"In the new settlement of 'Nuestra Senora de la Concepcion de Tome Dominguez,' instituted and established by Don Gaspar Mendoza, actual governor and captain general of this Kingdom of New Mexico, on the thirtieth day of the month of July, in the year one thousand seven hundred and thirty-nine, . . . the parties concerned being together, I proceeded to the above-mentioned place, and all being present, I notified them of the decree; I took them by the hand, walked with them over the land; they cried out, pulled up weeds, threw stones, as required by law, and having placed the new settlers in possession of said lands, I gave them the title and vocation they should have in the settlement, which bears the name aforementioned. . . . And the first proceedings having been noted, I proceeded to establish the boundaries as contained in the first petition . . . , at which principal boundaries I ordered them to perpetuate their existence with permanent landmarks, pointing out to them also, as a means of good economy, their common pastures, water, and watering places, and uses and customs for all, to be the same without dispute, with the condition that each one is to use the same without dispute in equal portions, the richest as well as the poorest, and by virtue of what has been ordered, I pronounce this royal possession as sufficient title for themselves, their children, heirs, and successors, to hold their lands now and forever at their will, directing them, as I do direct them, to settle the same within the time prescribed by the royal ordinances, and for their greater quietude, peace, tranquillity, and harmony, I proceeded to point out the land each family should cultivate, each one receiving in length a sufficient quantity to plant one fanega of corn, two of wheat, garden and house lot, as follows: . . ."
Here follow nineteen names of original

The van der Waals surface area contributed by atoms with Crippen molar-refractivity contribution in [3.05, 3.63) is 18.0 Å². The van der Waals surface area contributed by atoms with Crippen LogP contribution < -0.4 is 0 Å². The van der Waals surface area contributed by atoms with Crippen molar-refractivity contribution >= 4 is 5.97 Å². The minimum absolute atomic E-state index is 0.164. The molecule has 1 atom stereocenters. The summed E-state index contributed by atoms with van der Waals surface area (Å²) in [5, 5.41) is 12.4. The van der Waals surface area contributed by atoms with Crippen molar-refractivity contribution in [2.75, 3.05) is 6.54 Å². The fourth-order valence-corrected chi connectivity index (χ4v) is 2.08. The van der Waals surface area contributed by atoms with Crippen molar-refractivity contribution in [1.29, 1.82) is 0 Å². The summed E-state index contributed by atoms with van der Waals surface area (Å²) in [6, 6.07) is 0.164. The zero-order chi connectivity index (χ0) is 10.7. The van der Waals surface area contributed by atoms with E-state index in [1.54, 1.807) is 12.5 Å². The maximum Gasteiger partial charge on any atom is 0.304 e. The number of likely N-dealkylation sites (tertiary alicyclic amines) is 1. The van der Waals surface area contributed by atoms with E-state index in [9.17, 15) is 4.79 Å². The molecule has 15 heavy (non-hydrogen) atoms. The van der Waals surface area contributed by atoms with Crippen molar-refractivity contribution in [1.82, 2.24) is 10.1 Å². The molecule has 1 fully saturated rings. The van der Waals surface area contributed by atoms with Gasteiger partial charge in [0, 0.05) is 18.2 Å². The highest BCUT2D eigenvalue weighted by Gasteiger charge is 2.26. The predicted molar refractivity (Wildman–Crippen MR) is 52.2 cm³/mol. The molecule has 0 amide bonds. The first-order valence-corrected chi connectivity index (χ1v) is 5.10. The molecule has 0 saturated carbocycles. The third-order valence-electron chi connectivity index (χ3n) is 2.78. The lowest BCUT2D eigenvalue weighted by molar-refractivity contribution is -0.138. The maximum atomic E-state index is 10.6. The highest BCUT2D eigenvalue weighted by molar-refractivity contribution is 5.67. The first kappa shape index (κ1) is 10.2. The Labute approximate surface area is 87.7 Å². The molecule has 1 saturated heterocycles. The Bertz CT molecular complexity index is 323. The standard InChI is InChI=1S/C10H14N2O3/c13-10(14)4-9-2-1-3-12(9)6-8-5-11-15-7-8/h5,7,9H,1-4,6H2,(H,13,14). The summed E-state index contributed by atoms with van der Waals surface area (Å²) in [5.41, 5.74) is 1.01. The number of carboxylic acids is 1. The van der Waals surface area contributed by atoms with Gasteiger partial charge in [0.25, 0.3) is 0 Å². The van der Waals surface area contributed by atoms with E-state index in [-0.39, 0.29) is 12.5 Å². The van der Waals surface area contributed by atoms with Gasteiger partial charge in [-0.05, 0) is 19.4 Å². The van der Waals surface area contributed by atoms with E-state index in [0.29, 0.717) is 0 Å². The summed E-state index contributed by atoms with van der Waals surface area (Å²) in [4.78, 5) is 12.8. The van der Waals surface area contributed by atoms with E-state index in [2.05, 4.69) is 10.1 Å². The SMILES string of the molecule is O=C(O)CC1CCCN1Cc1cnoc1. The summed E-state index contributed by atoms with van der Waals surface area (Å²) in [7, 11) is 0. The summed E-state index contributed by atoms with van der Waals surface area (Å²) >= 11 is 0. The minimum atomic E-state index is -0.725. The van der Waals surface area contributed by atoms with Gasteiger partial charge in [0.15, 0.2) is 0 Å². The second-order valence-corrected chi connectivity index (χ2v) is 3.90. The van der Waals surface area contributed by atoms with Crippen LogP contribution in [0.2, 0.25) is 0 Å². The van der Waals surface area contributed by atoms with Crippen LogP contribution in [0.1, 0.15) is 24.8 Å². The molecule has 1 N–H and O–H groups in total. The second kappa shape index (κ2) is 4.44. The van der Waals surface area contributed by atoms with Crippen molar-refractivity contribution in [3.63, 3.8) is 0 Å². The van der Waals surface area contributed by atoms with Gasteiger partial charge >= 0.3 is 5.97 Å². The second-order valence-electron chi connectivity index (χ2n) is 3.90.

petitioners as given allotments of land, the name Manuel Carrillo appearing twice. Ten of the petitioners were not allotted lands, and among those who obtained allotments were five who were not petitioners.
It is unnecessary to discuss at length the question whether the grant made in 1739 passed a title to the persons therein named to the whole tract, or whether this was merely a grant in severalty of the lands allotted to the persons named in the report showing juridical possession, leaving title to the unallotted lands in the Crown, to be allotted to future settlers. Examination shows that the petition, decree, and report of juridical possession are in form substantially like those in United States v. Sandoval, 167 U. S. 278, wherein the effect of such instruments is discussed at length. See also United States v. Santa Fe, 165 U. S. 675; Rio Arriba Land & Cattle Co. v. United States, 167 U. S. 298; United States v. Pena, 175 U. S. 500.
The fact that the governor made the grant "to be without prohibition to anyone desiring to settle the same," that the juridical possession was to be by "giving in all cases to each one the portion he may be entitled to," and that juridical possession and allotment of land was made to persons not petitioning -- in the theory of the plaintiffs, not beneficiaries of the decree -- while no land was allotted to ten of the petitioners, who, according to the same theory, were beneficiaries is not explicable on any other theory than that the grant was communal, in which settlers and no others could by allotments obtain individual, several interests. On this construction, the omission of allotments to petitioners not identifying themselves with the new settlement would be the necessary consequence, as also would be the allotments to new settlers who were not petitioners.
Had the matter stopped there -- had no grant been made by Congress -- the grant must have been effective only as to the lands allotted in several right to those named in
the report of juridical possession. Title to and power to disposal over the residue of the land remained in the Crown, and passed to the United States upon the acquisition of the territory.
There was, however, Congressional confirmation of the grant. In 1856, the inhabitants of Tome petitioned the Surveyor General for New Mexico for confirmation of the grant to the town, conformably to the Act of July 22, 1854, 10 Stat. 308, c. 103. It was so confirmed by the Act of December 22, 1858, 11 Stat. 374, c. 5, and April 5, 1871, patent issued to the town of Tome. It is said that the legal title so passed is subject to a trust for the heirs of the original petitioners, who, it is claimed, were beneficiaries of the decree of the Spanish governor in 1739.
As no benefit of that decree, and no title to any of the land, passed to any of the petitioners save those to whom allotments were made, and only to the allotted tracts, no further discussion is necessary. When patent to the entire grant issued to the Town of Tome, title to all the unallotted land passed from the United States to the town, unburdened with any trust for heirs or grantees of persons named in the original petition and decree.